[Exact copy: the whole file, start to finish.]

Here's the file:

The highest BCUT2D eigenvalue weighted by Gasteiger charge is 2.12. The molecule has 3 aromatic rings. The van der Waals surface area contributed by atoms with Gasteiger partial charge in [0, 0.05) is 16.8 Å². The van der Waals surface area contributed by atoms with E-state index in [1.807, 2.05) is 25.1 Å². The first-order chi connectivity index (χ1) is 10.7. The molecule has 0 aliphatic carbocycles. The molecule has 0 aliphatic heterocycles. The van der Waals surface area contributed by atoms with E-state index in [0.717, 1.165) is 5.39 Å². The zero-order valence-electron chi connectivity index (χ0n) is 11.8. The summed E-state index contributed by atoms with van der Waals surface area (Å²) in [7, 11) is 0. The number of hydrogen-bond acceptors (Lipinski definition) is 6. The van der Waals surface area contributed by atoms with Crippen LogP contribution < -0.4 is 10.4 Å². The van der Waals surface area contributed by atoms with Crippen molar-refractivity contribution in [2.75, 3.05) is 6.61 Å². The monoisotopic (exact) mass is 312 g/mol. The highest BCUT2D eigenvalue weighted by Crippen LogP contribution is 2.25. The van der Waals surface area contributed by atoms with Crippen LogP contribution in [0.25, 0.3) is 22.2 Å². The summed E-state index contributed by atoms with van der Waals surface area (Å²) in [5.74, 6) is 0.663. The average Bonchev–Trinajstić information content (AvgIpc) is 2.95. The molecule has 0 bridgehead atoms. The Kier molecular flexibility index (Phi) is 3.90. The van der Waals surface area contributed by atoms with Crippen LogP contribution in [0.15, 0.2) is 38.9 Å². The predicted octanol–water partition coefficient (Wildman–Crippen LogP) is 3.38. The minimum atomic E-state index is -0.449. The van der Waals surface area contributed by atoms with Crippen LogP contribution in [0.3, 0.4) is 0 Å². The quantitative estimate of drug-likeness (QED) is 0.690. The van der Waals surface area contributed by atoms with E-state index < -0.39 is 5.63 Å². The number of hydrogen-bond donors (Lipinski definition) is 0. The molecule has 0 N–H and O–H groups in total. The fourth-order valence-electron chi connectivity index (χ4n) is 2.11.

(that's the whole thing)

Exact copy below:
The highest BCUT2D eigenvalue weighted by Gasteiger charge is 2.12. The molecule has 3 aromatic rings. The van der Waals surface area contributed by atoms with Gasteiger partial charge in [0, 0.05) is 16.8 Å². The van der Waals surface area contributed by atoms with E-state index in [1.807, 2.05) is 25.1 Å². The first-order chi connectivity index (χ1) is 10.7. The molecule has 0 aliphatic carbocycles. The molecule has 0 aliphatic heterocycles. The van der Waals surface area contributed by atoms with E-state index in [0.717, 1.165) is 5.39 Å². The zero-order valence-electron chi connectivity index (χ0n) is 11.8. The summed E-state index contributed by atoms with van der Waals surface area (Å²) in [7, 11) is 0. The number of hydrogen-bond acceptors (Lipinski definition) is 6. The van der Waals surface area contributed by atoms with Crippen LogP contribution < -0.4 is 10.4 Å². The van der Waals surface area contributed by atoms with Crippen molar-refractivity contribution in [2.75, 3.05) is 6.61 Å². The monoisotopic (exact) mass is 312 g/mol. The highest BCUT2D eigenvalue weighted by Crippen LogP contribution is 2.25. The van der Waals surface area contributed by atoms with Crippen LogP contribution in [0.25, 0.3) is 22.2 Å². The summed E-state index contributed by atoms with van der Waals surface area (Å²) in [5.74, 6) is 0.663. The average Bonchev–Trinajstić information content (AvgIpc) is 2.95. The molecule has 0 bridgehead atoms. The Kier molecular flexibility index (Phi) is 3.90. The van der Waals surface area contributed by atoms with Crippen LogP contribution in [0.15, 0.2) is 38.9 Å². The predicted octanol–water partition coefficient (Wildman–Crippen LogP) is 3.38. The minimum atomic E-state index is -0.449. The van der Waals surface area contributed by atoms with Crippen LogP contribution in [0.3, 0.4) is 0 Å². The quantitative estimate of drug-likeness (QED) is 0.690. The van der Waals surface area contributed by atoms with E-state index < -0.39 is 5.63 Å². The number of hydrogen-bond donors (Lipinski definition) is 0. The molecule has 0 N–H and O–H groups in total. The fourth-order valence-electron chi connectivity index (χ4n) is 2.11.